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Medicine LibreTexts

18.3B: Veins

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    Veins are blood vessels that carry blood from tissues and organs back to the heart; they have thin walls and one-way valves.

     

    LEARNING OBJECTIVES

     

    Distinguish the venous system from the arterial system

     

    KEY TAKEAWAYS

    Key Points

     

    • The difference between veins and arteries is the direction of blood flow (out of the heart through arteries, returning to the heart through veins).
    • Veins differ from arteries in structure and function. For example, arteries are more muscular than veins, veins are often closer to the skin, and veins contain valves to help keep blood flowing toward the heart, while arteries do not have valves and carry blood away from the heart.
    • Veins are also called capacitance vessels because they contain 60% of the body’s blood volume.
    • The return of blood to the heart is assisted by the action of the skeletal- muscle pump. As muscles move, they squeeze the veins running through them. Veins contain a series of one-way valves, and they are squeezed, blood is pushed through the valves, which then close to prevent backflow.

     

    Key Terms

     

    • venous pooling: When blood accumulates in the lower extremities, resulting in low venous return to the heart which can result in fainting.
    • skeletal-muscle pump: Rhythmic contraction of limb muscles that occurs during normal locomotory activity (walking, running, swimming), which promotes venous return by the pumping action on veins within muscles.
    • portal vein: A short, wide vein that carries blood to the liver from the organs of the digestive system.

    Veins are blood vessels that carry blood towards the heart. Most carry deoxygenated blood from the tissues back to the heart, but the pulmonary and umbilical veins both carry oxygenated blood to the heart. The difference between veins and arteries is the direction of blood flow (out of the heart through arteries, back to the heart through veins), not their oxygen content. Veins differ from arteries in structure and function. For example, arteries are more muscular than veins, veins are often closer to the skin, and veins contain valves to help keep blood flowing toward the heart, while arteries do not have valves and carry blood away from the heart. The precise location of veins is much more variable than that of arteries, since veins often display anatomical variation from person to person.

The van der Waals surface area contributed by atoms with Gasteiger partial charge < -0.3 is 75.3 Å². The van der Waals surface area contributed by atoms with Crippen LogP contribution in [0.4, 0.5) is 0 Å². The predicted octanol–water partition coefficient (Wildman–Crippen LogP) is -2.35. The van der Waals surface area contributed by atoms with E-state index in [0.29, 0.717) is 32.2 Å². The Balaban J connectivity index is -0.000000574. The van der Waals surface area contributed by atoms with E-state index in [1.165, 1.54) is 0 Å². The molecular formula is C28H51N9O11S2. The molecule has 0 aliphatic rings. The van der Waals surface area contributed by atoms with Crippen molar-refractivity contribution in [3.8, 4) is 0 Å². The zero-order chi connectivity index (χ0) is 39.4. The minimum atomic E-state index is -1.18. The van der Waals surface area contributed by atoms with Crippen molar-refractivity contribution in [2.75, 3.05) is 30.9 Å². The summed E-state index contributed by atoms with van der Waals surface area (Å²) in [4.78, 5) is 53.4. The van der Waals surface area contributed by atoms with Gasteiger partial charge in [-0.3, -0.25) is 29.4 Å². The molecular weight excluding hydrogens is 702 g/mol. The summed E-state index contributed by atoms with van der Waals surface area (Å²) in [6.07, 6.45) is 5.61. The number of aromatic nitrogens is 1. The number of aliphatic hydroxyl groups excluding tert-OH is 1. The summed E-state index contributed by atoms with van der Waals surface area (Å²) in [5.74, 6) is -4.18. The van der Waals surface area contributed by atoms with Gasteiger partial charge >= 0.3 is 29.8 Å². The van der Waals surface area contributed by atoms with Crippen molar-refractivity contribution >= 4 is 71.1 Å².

Veins are also called capacitance vessels because they contain 60% of the body’s blood volume. In systemic circulation, oxygenated blood is pumped by the left ventricle through the arteries to the muscles and organs of the body, where its nutrients and gases are exchanged at capillaries. The blood then enters venules, then veins filled with cellular waste and carbon dioxide. The deoxygenated blood is taken by veins to the right atrium of the heart, which transfers the blood to the right ventricle, where it is then pumped through the pulmonary arteries to the lungs. In pulmonary circulation the veins return oxygenated blood from the lungs to the left atrium, which empties into the left ventricle, completing the cycle of blood circulation.

     

    Mechanisms to Return Blood

     

    The return of blood to the heart is assisted by the action of the skeletal-muscle pump and by the thoracic pump action of breathing during respiration. As muscles move, they squeeze the veins that run through them. Veins contain a series of one-way valves. As the vein is squeezed, it pushes blood through the valves, which then close to prevent backflow. Standing or sitting for prolonged periods can cause low venous return from venous pooling. In venous pooling, the smooth muscles surrounding the veins become slack and the veins fill with the majority of the blood in the body, keeping blood away from the brain, which can cause unconsciousness.

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    Venous valve: Venous valves prevent back flow and ensure that blood flows in one direction.

    Although most veins take blood back to the heart, portal veins carry blood between capillary beds. For example, the hepatic portal vein takes blood from the capillary beds in the digestive tract and transports it to the capillary beds in the liver. The blood is then drained in the gastrointestinal tract and spleen, where it is taken up by the hepatic veins and blood is taken back into the heart. Since this is an important function in mammals, damage to the hepatic portal vein can be dangerous. Blood clotting in the hepatic portal vein can cause portal hypertension, which results in a decrease of blood fluid to the liver.

     

    Vein Classification

     

    Veins are classified in a number of ways, including superficial vs. deep, pulmonary vs. systemic, and large vs. small:

    • Superficial veins: Superficial veins are close to the surface of the body and have no corresponding arteries.
    • Deep veins: Deep veins are deeper in the body and have corresponding arteries.
    • Communicating veins: Communicating veins (or perforator veins) directly connect superficial veins to deep veins.
    • Pulmonary veins: The pulmonary veins deliver oxygenated blood from the lungs to the heart.
    • Systemic veins: Systemic veins drain the tissues of the body and deliver deoxygenated blood to the heart.

     

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